Dr. Levine of the SUNY Health Science Center at Brooklyn has no relevant financial relationships to disclose.)
This article includes discussion of vascular disorders of the spinal cord, spinal cord hemorrhage, spinal cord stroke, spinal cord arteriovenous malformations, spinal cord hemorrhagic syndromes, spinal cord infarction, and transient cord ischemia. The foregoing terms may include synonyms, similar disorders, variations in usage, and abbreviations.
The author provides updated information regarding newly described etiologies associated with spinal cord ischemia.
• Spinal cord strokes are relatively rare.
• The etiology is multifactorial, with ample representation of iatrogenic causes.
• Treatment remains supportive at this point, including management of complications.
Historical note and terminology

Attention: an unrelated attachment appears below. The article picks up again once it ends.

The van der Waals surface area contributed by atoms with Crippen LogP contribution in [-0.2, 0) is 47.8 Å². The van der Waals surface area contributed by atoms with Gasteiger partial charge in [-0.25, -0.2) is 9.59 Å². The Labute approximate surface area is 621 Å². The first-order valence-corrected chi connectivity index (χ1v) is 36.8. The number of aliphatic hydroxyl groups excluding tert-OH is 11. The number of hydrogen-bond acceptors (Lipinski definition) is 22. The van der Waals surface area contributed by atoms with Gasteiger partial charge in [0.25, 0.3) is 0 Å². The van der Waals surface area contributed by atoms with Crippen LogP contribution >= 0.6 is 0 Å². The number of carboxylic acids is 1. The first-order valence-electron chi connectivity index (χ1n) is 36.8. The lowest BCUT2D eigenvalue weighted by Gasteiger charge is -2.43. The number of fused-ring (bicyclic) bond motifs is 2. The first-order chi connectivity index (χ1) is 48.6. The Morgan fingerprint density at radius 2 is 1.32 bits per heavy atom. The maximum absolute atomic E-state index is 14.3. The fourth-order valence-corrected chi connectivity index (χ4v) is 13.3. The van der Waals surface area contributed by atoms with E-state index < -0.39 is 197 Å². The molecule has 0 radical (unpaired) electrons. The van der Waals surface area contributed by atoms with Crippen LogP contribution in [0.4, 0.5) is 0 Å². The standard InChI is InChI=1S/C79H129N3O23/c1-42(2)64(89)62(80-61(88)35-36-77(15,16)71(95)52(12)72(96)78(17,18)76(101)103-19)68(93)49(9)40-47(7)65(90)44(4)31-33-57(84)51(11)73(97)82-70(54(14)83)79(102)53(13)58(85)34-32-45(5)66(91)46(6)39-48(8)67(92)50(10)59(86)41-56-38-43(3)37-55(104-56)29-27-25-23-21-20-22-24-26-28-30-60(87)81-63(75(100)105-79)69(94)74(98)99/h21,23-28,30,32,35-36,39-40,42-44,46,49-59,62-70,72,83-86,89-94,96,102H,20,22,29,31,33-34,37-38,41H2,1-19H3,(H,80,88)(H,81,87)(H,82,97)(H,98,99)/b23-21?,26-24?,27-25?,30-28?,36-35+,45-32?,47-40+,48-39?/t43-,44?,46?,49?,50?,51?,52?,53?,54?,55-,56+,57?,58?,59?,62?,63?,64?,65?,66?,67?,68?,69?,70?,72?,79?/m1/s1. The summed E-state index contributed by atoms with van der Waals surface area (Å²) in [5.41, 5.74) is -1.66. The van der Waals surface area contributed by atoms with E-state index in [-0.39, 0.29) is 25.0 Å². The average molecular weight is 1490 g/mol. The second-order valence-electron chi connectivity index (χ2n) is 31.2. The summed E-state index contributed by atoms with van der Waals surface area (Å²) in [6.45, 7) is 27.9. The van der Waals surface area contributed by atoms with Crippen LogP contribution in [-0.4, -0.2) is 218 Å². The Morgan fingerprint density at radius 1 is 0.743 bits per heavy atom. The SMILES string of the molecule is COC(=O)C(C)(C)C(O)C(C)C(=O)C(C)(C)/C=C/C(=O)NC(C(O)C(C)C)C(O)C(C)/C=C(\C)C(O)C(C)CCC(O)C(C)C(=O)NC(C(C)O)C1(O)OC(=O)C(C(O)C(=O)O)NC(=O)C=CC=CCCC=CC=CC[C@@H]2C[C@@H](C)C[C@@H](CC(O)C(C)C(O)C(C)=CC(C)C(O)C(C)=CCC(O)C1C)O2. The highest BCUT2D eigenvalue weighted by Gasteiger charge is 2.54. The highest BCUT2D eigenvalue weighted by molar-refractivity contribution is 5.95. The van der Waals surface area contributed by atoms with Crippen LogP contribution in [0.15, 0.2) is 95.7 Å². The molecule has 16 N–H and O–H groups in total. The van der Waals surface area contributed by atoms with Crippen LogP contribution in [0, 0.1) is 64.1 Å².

Jackson reported the first nontraumatic spinal epidural hematoma in 1869. Adamkiewicz first described the blood supply of the spinal cord in 1882. In the same year, Bastian theorized that occlusion of spinal vessels was responsible for softening of the spinal cord. Singer in 1902 reported 2 cases of vascular myelopathy with pathological changes. Dejerine first described intermittent claudication of the spinal cord in 1906. In 1909, Spiller reported the first case of anterior spinal artery syndrome. The etiology in this particular case was syphilitic vasculitis. In 1912, Marie and Foix described the syndrome of "tephromalacie anterieure," ischemic lesions in the anterior horns due to small-vessel disease. In 1926, Foix and Alajouanine described a clinicopathological correlation between subacute myelopathy and spinal arteriovenous malformations in 2 cases. In 1968, Newton and Adams presented the first reports of angiographic embolization of spinal vascular malformations (Silver and Buxton 1974; Fieschi et al 1985; Mattle et al 1987; Muraszco and Oldfield 1990; Sliwa and Maclean 1992; Hodes et al 1994).
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